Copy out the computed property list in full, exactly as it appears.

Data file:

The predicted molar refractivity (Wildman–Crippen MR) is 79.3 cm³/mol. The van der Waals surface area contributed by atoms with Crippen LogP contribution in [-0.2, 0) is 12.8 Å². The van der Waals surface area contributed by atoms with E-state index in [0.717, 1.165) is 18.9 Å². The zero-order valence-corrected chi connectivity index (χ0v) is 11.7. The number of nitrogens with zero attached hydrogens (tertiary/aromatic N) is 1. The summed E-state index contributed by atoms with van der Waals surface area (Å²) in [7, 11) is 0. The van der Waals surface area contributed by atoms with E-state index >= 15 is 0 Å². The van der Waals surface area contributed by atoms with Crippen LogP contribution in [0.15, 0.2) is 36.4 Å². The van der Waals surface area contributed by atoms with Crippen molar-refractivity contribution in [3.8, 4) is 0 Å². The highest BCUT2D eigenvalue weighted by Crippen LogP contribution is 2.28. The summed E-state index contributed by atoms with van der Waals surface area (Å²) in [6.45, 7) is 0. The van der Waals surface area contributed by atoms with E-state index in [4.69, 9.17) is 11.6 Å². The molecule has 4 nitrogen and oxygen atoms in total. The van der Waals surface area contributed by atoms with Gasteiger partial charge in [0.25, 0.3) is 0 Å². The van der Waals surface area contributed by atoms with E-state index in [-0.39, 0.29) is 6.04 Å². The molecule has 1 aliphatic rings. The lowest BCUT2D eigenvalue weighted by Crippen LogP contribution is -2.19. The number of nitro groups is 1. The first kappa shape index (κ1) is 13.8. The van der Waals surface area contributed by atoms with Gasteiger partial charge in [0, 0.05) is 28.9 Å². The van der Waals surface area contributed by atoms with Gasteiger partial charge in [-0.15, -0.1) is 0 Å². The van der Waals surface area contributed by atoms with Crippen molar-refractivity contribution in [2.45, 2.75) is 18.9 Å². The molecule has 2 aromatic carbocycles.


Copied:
The predicted molar refractivity (Wildman–Crippen MR) is 79.3 cm³/mol. The van der Waals surface area contributed by atoms with Crippen LogP contribution in [-0.2, 0) is 12.8 Å². The van der Waals surface area contributed by atoms with E-state index in [0.717, 1.165) is 18.9 Å². The zero-order valence-corrected chi connectivity index (χ0v) is 11.7. The number of nitrogens with zero attached hydrogens (tertiary/aromatic N) is 1. The summed E-state index contributed by atoms with van der Waals surface area (Å²) in [7, 11) is 0. The van der Waals surface area contributed by atoms with E-state index >= 15 is 0 Å². The van der Waals surface area contributed by atoms with Crippen LogP contribution in [0.15, 0.2) is 36.4 Å². The van der Waals surface area contributed by atoms with Crippen molar-refractivity contribution in [3.8, 4) is 0 Å². The highest BCUT2D eigenvalue weighted by Crippen LogP contribution is 2.28. The summed E-state index contributed by atoms with van der Waals surface area (Å²) in [6.45, 7) is 0. The van der Waals surface area contributed by atoms with E-state index in [4.69, 9.17) is 11.6 Å². The molecule has 4 nitrogen and oxygen atoms in total. The van der Waals surface area contributed by atoms with Gasteiger partial charge in [0.25, 0.3) is 0 Å². The van der Waals surface area contributed by atoms with E-state index in [-0.39, 0.29) is 6.04 Å². The molecule has 1 aliphatic rings. The lowest BCUT2D eigenvalue weighted by Crippen LogP contribution is -2.19. The number of nitro groups is 1. The first kappa shape index (κ1) is 13.8. The van der Waals surface area contributed by atoms with Gasteiger partial charge in [0, 0.05) is 28.9 Å². The van der Waals surface area contributed by atoms with Gasteiger partial charge in [-0.15, -0.1) is 0 Å². The van der Waals surface area contributed by atoms with Crippen molar-refractivity contribution in [2.45, 2.75) is 18.9 Å². The molecule has 2 aromatic carbocycles.